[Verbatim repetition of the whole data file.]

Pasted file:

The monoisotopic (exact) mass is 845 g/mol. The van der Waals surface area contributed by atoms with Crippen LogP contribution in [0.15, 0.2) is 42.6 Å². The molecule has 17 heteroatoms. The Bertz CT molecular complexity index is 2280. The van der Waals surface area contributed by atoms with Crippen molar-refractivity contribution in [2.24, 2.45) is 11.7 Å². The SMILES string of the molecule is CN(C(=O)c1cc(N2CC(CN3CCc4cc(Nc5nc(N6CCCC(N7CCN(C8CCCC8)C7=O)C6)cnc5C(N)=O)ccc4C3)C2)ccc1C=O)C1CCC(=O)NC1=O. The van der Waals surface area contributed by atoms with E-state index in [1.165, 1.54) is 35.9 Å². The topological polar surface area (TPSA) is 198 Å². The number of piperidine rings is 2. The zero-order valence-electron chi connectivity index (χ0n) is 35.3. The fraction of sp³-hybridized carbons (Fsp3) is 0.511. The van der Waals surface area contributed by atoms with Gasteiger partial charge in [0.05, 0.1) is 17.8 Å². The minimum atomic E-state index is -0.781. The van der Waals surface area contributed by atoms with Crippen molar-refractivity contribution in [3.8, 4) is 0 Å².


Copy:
The monoisotopic (exact) mass is 845 g/mol. The van der Waals surface area contributed by atoms with Crippen LogP contribution in [0.15, 0.2) is 42.6 Å². The molecule has 17 heteroatoms. The Bertz CT molecular complexity index is 2280. The van der Waals surface area contributed by atoms with Crippen molar-refractivity contribution in [2.24, 2.45) is 11.7 Å². The SMILES string of the molecule is CN(C(=O)c1cc(N2CC(CN3CCc4cc(Nc5nc(N6CCCC(N7CCN(C8CCCC8)C7=O)C6)cnc5C(N)=O)ccc4C3)C2)ccc1C=O)C1CCC(=O)NC1=O. The van der Waals surface area contributed by atoms with E-state index in [1.165, 1.54) is 35.9 Å². The topological polar surface area (TPSA) is 198 Å². The number of piperidine rings is 2. The zero-order valence-electron chi connectivity index (χ0n) is 35.3. The fraction of sp³-hybridized carbons (Fsp3) is 0.511. The van der Waals surface area contributed by atoms with Gasteiger partial charge in [0.05, 0.1) is 17.8 Å². The minimum atomic E-state index is -0.781. The van der Waals surface area contributed by atoms with Crippen molar-refractivity contribution in [3.8, 4) is 0 Å².